A: No, not at this time.
Q: Is it a limitation of the pistol that it can only use solid copper bullets?
A: No comment on that one. I don’t know exactly.
Q: On a YouTube video uploaded by a user named TFB TV, he said they were unable to fit 16 rounds in either of the two magazines that came with his review sample. Could there be potential issues with the magazines or are they just doing things wrong?
A: The review sample’s magazine had extra strong springs. It won’t be an issue with commercial versions of the magazines. Those will use different springs and will fit the full capacity of 16 rounds.
Q: You said there are only 1,001 of the 6-inch FK Field Pistol made for the US. Will there also be a limited number of the 5-inch-barrel combat models you mentioned? And when will those be released?
A: I can’t say anything on that right now.
To say the FK Field Pistol is a masterpiece is an understatement.
Sure, full-power .44 Magnum loads are still more powerful than the cartridge it uses. And lighter .44 Magnum loads are also cheaper round-per-round.
But consider these six reasons why you should get an FK Field Pistol if your budget allows it:
- Ammo Capacity: The .44 Magnum revolver typically only holds six rounds versus the FK Field Pistol’s magazine that holds 16. You can shoot more before you have to reload.
- Speed of reloading: Reloading a six shooter with another six rounds is too slow compared to reloading the FK Field Pistol with another 16 rounds. You can shoot more bullets faster with the semi-auto.
- Ease of concealed carrying: The .44 Magnum revolver by virtue of having a cylinder is bulky and not ideal for concealed carry. The FK Field Pistol being a semi-auto and having a narrower frame with no cylinder will be easier to carry concealed.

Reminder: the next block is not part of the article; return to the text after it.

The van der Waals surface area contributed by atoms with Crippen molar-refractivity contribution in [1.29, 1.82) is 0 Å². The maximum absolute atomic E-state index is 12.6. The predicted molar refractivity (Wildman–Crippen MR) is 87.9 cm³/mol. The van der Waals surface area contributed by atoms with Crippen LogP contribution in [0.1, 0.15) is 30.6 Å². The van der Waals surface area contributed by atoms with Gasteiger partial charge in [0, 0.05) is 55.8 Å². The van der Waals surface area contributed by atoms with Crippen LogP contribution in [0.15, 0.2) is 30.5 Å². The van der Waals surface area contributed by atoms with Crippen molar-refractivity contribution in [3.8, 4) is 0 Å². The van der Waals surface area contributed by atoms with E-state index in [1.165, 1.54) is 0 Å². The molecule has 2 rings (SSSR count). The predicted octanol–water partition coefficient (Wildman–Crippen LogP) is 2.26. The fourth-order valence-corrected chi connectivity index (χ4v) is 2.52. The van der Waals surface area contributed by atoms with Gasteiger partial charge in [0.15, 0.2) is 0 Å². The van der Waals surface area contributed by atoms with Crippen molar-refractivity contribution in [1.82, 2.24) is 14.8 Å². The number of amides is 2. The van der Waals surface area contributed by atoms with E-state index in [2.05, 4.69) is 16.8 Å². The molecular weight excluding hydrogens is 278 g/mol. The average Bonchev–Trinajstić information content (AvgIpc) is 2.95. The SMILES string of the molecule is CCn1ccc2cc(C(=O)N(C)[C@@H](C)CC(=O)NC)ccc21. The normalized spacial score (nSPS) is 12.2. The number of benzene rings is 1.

- Ease of holster carrying: The typical 6-inch-barrel .44 Magnum revolver has an overall length of around 12-inches, while the FK Field Pistol’s overall length is only 10 inches. Holster carry wouldn’t be too much of a problem with the FK Field Pistol (it even comes with a holster out of the box).
- Accuracy: Most big-bore revolvers only come with standard adjustable iron front and rear sights. The FK Field Pistol comes with two types of interchangeable rear sights, one is for long range shooting and the other is for personal defense.
- Intended Purpose: Typically, .44 Magnum revolvers are only used for hunting medium to large game (and maybe for home defense or as a truck gun). The FK Field Pistol can be used for a lot of other things: competition, hunting medium game, home defense and concealed carrying for CQB scenarios.
If I had $7,500 to spare, I wouldn’t hesitate to get me one of these fine pistols. Then again that’d be a big “IF”.
I think FK BRNO should be keen on establishing these new handguns as the next semi-auto norm. It’s always possible to find ways of driving production expenses down. If they’ll sell the combat version of these 7.5mm FK pistols cheaper, I’m all in.